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The Shard: What’s it like to live near a skyscraper?


London has a spiky new steel and glass steeple - the Shard. This elongated pyramid is currently the tallest building in the European Union at 310m, but how does it feel to live in the shadow of such a giant?

Skyscrapers have been the symbol of the modern city for over a century.

In the past 50 years, buildings have been rising ever higher, majestically reaching for the sky and making the most of land values in crowded city centres.

But while tall buildings can be adored or reviled from afar, it is in their own neighbourhoods and at their own feet that their effects are most acutely felt.

And their height can cause big problems, such as strong winds at their base, casting long shadows and, when grouped together, creating noisy canyons.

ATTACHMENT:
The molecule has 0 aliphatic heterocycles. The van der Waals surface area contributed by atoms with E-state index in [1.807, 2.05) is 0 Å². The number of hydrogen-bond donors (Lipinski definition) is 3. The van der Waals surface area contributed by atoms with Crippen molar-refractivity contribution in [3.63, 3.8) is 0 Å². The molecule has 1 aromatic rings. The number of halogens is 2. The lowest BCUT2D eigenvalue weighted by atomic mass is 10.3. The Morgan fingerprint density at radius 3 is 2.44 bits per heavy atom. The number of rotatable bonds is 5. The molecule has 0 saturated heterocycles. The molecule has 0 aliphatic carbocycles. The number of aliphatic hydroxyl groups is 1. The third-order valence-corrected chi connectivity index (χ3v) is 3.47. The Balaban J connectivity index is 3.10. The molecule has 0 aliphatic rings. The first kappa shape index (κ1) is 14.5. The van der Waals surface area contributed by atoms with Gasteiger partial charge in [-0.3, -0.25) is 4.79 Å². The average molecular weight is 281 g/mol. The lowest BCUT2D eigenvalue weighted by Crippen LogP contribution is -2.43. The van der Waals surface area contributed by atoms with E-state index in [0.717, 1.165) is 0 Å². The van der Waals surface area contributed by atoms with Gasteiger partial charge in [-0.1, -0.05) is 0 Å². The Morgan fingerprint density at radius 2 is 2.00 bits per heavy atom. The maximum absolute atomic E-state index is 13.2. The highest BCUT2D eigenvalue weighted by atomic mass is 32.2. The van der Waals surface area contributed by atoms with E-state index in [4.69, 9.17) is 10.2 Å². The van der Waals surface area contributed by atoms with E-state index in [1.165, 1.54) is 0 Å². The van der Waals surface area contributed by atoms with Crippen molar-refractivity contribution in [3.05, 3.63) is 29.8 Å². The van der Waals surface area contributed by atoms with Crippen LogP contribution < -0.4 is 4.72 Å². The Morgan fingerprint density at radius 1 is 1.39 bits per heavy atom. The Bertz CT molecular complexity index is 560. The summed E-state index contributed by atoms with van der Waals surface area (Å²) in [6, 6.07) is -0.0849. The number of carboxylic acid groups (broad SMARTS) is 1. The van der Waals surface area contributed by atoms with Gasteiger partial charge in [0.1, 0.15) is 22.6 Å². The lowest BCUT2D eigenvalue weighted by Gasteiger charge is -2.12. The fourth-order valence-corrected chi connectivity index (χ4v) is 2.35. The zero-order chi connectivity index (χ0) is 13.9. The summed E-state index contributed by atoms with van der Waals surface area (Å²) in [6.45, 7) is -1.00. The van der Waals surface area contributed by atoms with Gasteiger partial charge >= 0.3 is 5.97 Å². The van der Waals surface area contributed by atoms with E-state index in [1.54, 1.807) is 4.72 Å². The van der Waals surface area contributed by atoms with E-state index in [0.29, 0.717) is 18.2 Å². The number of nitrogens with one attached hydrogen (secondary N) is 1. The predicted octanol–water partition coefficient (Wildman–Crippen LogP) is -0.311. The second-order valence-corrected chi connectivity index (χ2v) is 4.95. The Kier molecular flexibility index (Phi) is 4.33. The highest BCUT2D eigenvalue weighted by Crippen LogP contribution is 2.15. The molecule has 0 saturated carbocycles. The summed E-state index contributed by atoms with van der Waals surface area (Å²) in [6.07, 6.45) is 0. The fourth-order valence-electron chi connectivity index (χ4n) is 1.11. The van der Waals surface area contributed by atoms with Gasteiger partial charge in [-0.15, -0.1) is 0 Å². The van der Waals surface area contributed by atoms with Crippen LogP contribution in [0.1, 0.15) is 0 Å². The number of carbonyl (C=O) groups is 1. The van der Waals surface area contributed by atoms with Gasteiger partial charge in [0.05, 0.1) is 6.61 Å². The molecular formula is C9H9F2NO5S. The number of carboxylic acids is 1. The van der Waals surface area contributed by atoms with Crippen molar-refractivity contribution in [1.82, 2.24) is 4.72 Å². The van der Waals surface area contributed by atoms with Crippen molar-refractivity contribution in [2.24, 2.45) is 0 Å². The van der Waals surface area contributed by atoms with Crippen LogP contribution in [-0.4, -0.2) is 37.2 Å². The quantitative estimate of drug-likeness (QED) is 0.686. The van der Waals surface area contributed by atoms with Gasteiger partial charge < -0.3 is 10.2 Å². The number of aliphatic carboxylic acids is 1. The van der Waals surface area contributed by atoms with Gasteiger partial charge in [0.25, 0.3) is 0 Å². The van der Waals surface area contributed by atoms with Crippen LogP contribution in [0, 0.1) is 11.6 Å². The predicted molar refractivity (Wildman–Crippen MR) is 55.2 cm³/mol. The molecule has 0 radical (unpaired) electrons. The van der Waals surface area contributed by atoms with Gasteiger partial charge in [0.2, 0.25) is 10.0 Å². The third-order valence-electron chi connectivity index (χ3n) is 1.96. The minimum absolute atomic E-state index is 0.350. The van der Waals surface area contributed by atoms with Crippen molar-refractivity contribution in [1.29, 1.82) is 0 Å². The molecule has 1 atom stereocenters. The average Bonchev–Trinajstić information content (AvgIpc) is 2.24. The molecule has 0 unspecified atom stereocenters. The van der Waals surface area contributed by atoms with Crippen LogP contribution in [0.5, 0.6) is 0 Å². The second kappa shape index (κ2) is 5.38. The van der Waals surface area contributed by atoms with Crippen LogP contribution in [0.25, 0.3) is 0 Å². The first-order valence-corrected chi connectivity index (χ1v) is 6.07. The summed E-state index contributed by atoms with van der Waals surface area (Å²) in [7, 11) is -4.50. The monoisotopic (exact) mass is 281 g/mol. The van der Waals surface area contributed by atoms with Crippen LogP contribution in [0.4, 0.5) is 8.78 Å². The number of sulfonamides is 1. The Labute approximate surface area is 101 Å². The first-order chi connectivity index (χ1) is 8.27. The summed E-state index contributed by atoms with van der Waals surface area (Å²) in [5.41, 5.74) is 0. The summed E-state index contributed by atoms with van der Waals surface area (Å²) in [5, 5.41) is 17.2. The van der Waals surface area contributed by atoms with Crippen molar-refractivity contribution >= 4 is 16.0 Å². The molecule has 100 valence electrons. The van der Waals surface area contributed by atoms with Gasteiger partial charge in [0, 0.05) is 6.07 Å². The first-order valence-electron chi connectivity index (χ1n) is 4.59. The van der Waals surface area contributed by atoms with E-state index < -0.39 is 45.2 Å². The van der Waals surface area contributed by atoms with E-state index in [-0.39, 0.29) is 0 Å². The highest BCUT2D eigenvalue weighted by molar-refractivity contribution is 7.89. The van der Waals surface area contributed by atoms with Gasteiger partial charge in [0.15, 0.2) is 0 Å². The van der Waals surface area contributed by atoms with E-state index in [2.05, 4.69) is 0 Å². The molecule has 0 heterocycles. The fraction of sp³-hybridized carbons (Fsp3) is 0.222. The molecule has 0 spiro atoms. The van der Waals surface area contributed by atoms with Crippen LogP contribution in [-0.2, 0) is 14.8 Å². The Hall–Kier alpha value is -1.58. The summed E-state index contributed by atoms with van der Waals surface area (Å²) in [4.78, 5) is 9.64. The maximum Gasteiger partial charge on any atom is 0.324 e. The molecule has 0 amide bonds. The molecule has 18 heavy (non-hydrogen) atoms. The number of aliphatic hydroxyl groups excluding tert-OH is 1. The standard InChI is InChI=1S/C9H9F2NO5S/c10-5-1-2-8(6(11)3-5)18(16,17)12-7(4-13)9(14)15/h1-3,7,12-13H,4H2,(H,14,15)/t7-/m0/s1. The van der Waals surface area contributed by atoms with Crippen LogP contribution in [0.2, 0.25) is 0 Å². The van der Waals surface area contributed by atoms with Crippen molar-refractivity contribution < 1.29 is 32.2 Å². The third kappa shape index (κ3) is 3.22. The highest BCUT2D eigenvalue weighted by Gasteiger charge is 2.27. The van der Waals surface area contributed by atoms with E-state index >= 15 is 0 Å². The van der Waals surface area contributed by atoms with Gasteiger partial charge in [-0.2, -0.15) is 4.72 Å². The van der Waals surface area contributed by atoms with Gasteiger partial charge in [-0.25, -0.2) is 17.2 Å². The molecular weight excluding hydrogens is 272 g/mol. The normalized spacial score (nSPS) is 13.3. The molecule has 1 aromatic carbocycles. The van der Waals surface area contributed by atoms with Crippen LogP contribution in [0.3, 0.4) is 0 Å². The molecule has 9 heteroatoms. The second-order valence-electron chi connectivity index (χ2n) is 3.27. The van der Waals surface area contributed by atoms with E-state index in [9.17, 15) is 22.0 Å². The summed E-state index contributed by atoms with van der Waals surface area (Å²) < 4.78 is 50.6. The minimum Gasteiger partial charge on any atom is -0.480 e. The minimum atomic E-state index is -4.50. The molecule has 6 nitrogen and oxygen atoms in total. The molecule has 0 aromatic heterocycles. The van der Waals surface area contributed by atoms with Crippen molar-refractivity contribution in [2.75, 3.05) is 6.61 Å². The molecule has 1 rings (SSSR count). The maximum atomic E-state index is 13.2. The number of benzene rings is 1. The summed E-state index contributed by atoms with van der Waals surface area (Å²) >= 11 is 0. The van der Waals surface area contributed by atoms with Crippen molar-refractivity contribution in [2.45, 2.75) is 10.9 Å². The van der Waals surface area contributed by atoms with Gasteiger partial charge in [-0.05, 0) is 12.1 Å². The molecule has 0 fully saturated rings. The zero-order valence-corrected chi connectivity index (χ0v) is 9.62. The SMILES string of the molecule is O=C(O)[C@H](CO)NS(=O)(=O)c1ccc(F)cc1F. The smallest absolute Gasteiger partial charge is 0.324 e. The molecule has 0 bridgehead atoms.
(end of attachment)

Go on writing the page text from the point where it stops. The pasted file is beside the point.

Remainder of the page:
And then there's the matter of looks. Not the all-too-obvious matter of the skyline, but the subtler one of how the building touches the ground.

image captionLondon's Centre Point creates a gusty micro-climate

Wind creates several kinds of problems for tall buildings, says building engineer Max Fordham. In general, the higher you go, the faster the wind speed. And as wind speed doubles, the pressure exerted on a building quadruples.

When fast winds hit a tall building, the building can vibrate and sway from side to side. Engineers have to design buildings to cope with this level of loading.

But there's something else that happens - strong winds that would normally stay well above street-level can be forced groundwards, travelling at 20m a second.